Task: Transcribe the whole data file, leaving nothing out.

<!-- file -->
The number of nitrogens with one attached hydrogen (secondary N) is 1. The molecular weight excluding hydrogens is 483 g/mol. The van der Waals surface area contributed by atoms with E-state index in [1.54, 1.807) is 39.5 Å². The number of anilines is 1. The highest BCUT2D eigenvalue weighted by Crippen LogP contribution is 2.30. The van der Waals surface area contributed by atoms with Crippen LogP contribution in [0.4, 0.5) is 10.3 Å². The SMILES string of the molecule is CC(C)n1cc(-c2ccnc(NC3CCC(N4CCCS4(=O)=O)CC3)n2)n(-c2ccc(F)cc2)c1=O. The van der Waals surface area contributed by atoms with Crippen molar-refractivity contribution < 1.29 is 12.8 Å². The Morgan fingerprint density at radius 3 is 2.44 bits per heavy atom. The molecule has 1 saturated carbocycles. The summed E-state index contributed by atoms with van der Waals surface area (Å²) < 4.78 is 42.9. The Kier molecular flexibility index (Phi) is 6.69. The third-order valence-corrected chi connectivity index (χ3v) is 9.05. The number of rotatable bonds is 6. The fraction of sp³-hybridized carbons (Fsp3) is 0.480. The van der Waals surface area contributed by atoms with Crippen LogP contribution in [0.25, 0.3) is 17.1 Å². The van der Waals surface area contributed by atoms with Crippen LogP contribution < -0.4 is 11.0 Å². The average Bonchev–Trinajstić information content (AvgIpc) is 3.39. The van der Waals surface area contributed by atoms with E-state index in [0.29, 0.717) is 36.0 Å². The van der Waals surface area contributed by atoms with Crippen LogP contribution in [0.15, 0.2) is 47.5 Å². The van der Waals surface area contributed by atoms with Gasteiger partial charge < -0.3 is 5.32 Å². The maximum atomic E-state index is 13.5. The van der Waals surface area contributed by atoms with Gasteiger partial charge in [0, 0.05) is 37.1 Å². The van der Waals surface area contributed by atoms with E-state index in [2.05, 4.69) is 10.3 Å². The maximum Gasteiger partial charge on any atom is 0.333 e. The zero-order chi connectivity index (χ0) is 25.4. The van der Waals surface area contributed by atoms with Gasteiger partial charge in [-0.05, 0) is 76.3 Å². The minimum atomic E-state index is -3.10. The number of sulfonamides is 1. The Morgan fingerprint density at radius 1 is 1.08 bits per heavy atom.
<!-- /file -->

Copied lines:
The number of nitrogens with one attached hydrogen (secondary N) is 1. The molecular weight excluding hydrogens is 483 g/mol. The van der Waals surface area contributed by atoms with E-state index in [1.54, 1.807) is 39.5 Å². The number of anilines is 1. The highest BCUT2D eigenvalue weighted by Crippen LogP contribution is 2.30. The van der Waals surface area contributed by atoms with Crippen LogP contribution in [0.4, 0.5) is 10.3 Å². The SMILES string of the molecule is CC(C)n1cc(-c2ccnc(NC3CCC(N4CCCS4(=O)=O)CC3)n2)n(-c2ccc(F)cc2)c1=O. The van der Waals surface area contributed by atoms with Crippen molar-refractivity contribution < 1.29 is 12.8 Å². The Morgan fingerprint density at radius 3 is 2.44 bits per heavy atom. The molecule has 1 saturated carbocycles. The summed E-state index contributed by atoms with van der Waals surface area (Å²) < 4.78 is 42.9. The Kier molecular flexibility index (Phi) is 6.69. The third-order valence-corrected chi connectivity index (χ3v) is 9.05. The number of rotatable bonds is 6. The fraction of sp³-hybridized carbons (Fsp3) is 0.480. The van der Waals surface area contributed by atoms with Crippen LogP contribution in [0.25, 0.3) is 17.1 Å². The van der Waals surface area contributed by atoms with Crippen LogP contribution < -0.4 is 11.0 Å². The average Bonchev–Trinajstić information content (AvgIpc) is 3.39. The van der Waals surface area contributed by atoms with E-state index in [0.29, 0.717) is 36.0 Å². The van der Waals surface area contributed by atoms with Crippen LogP contribution in [0.15, 0.2) is 47.5 Å². The van der Waals surface area contributed by atoms with Gasteiger partial charge < -0.3 is 5.32 Å². The maximum atomic E-state index is 13.5. The van der Waals surface area contributed by atoms with Gasteiger partial charge in [0, 0.05) is 37.1 Å². The van der Waals surface area contributed by atoms with E-state index in [2.05, 4.69) is 10.3 Å². The maximum Gasteiger partial charge on any atom is 0.333 e. The zero-order chi connectivity index (χ0) is 25.4. The van der Waals surface area contributed by atoms with Gasteiger partial charge in [-0.05, 0) is 76.3 Å². The minimum atomic E-state index is -3.10. The number of sulfonamides is 1. The Morgan fingerprint density at radius 1 is 1.08 bits per heavy atom.